mh says:

    Reason #4

    Feminists are not happy people, even though they are right about everything all the time.


    • D.S.
      D.S. says:

      I’m a realist but not a pessimist. I read a lot of discouraging things about atrocities committed against women and girls in the US and abroad and if that was all I dwelled on it would make me a generally unhappy person. Its pretty easy to feel i am in the right to be outraged in these extreme cases of child sex trafficking through the Midwest, genital mutilation, shooting a 13 year old in the head for speaking about girls education, 13 year olds being raped in the bushes..,but there are plenty of ways to find the good people and the good stories too.

      Primarily by reading what other feminists and strong women and men have to say (like Penelope even if she doesn’t consider herself a feminist) looking for events conferences and awards that celebrate women in all areas of life.

      Grace Hopper Celebration of women in Computer Science for one!

      I’m a cheerful, and thankful person for the blessings I have had, the luck to be born in a country so advanced and to have the best Dad ever.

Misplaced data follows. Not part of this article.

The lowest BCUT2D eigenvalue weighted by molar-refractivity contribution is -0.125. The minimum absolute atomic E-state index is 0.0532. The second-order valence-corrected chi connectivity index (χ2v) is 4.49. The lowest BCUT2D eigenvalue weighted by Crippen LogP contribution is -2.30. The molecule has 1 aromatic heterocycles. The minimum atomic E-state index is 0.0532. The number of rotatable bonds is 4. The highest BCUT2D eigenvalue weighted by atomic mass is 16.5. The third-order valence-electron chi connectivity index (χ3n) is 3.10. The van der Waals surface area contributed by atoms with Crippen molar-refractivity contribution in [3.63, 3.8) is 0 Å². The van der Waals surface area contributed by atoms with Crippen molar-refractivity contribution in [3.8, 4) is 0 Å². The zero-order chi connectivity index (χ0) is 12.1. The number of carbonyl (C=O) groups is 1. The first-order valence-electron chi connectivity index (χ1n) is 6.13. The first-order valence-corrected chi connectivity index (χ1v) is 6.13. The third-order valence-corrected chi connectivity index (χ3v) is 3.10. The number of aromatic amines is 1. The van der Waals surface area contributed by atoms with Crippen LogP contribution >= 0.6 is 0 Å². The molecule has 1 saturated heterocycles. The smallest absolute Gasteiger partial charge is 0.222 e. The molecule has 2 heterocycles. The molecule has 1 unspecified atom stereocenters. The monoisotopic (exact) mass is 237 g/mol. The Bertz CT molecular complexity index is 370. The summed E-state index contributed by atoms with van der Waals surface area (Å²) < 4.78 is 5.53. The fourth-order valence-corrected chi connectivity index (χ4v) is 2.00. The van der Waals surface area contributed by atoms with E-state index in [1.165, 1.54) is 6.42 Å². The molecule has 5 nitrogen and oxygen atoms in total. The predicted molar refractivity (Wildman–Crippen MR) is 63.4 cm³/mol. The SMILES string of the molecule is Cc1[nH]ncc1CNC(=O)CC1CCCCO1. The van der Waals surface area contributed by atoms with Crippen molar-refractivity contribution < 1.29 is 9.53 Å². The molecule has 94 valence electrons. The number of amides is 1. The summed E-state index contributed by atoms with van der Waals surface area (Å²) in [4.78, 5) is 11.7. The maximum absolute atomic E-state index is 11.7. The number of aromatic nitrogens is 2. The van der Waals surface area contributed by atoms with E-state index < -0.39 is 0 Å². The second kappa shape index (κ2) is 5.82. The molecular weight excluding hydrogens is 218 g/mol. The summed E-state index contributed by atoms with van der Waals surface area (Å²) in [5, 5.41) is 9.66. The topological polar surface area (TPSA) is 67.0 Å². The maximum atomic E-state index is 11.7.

I think if less people hated the mere mention of the f word, they would realize that they are for equality.

  24. Joanna
    Joanna says:

    This rings a bell with me.
    I live in Europe, in post-soviet Poland, where kindergartens were normal even in the 60’s. I suppose we have much better nurseries and kindergartens, but mostly because we have so much more experience with them.
    Anyway, I was born when my parents were students, so I wast sent to my grandparetns’ for the first half year. Then my grandma broke an arm, so I had to go back to my parents. They put me in a nursery, then added my sister, then we both went to kindergarten and school.